So I decided to do a bit of detective work.  I thought through those cases where it became absolutely clear to me that students “got it”—that they learned fully and deeply in a way that would last.  I also thought through my own learning processes and the times I have learned deeply.  What I found was this: in the cases where it is absolutely clear to me that a student has learned deeply and fully, there was some form of disruption in the learning process.  And indeed, the same is true of my own learning.  In the cases where I have learned deeply, disruption was a guest at the party (admittedly, not a guest who RSVP’d ahead of time, but a guest nonetheless).

What counts as disruption? Perhaps it is a class activity that brings about unexpected outcomes or emotions.  Or it could be an interaction that is particularly difficult, an assignment that causes great stress, or some feedback that leaves you feeling a bit broken.  Perhaps it is a life situation that brings you to your knees, a current event that rattles you, or a relationship that causes pain.  As I think through these potential moments of disruption, it strikes me that not all of them are fun.  In fact, many of them are the antithesis of fun.

According to the dictionary, disruption means: “to break apart,” “to throw into disorder,” and to “interrupt the normal course or unity.”  So I guess it makes sense that disruptions are not fun.  Chaos is not fun.  Interruptions make you pause.  Breaking apart typically results in some form of difficulty.

Yes, disruptions are not always fun.  They can cause you to lose your balance.  And sometimes fall.  They can be painful.

There was an earthquake in Raleigh a couple of years ago.  I was in my office meeting with a student.  All of a sudden the building was moving.  Now, my office is in an old brick textiles building.  It has its problems with heat and air and leaking water, but it is nothing short of sturdy.  So when the building started moving, I was left speechless—the building was moving.  The building was moving?  Yes, the building was moving. It was indeed a disruption.  For that brief moment, nothing seemed stable.  The assumptions I operated on every day were called into question.  The building was moving.   I could do nothing.  For a moment, I was paralyzed.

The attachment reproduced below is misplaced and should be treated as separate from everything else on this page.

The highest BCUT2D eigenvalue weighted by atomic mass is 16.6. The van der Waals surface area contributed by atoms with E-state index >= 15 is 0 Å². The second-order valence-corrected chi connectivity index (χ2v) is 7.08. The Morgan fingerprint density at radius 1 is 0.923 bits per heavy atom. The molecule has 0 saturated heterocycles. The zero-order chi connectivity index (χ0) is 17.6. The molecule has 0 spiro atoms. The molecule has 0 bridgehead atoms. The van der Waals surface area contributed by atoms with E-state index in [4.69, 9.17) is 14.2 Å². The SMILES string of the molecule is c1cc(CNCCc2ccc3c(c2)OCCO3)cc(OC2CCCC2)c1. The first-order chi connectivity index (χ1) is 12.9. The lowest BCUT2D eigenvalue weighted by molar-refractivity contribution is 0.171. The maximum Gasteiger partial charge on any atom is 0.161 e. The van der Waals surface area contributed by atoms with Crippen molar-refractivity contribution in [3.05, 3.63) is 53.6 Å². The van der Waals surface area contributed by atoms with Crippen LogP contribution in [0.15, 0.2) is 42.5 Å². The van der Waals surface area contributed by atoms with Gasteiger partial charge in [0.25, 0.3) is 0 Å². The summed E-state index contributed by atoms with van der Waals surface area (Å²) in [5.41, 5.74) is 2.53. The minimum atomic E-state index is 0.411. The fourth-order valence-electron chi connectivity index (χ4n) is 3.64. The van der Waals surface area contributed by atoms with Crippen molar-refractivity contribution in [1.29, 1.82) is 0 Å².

If moments of disruption are accompanied by moments of paralysis, how can they create a fertile ground for deep learning?  And how is it that you can learn deeply during times when the world is moving and you are off balanced, spinning, and perhaps even falling?  It would seem that in these moments, learning would be impossible.  Or if not impossible, learning would not be natural.  Stopping would be natural.  Paralysis seems predictable.

I run for may reasons.  But when I strip away all the standard reasons (to stay healthy, to achieve a goal, to have a quiet space, etc.) and ask myself what it is about running that draws me, I land here:  running, by definition, is about moving forward.  Unless you are on a treadmill (which most runners would suggest probably isn’t “real” running), running is about moving one foot in front of the other.  Motion.  Forward motion.  You can’t be running and not moving.

Perhaps disruption is about acknowledging and attending to motion.  When you are driving in a car at the exact same speed as another car next to you, if you look at the person in the other car it can seem as if that person is not moving.  That is, unless you see something that is not moving (like a house you are passing) or something that is moving faster or slower than you (another car).  Perhaps disruption is the house or car that makes you realize the motion you are in; providing the opportunity to understand that motion in relationship to the world around you.  Disruption—in breaking apart, throwing into disorder and interrupting normal—shows you when and where you are, why and where you move; begging the question: how are you moving through this world?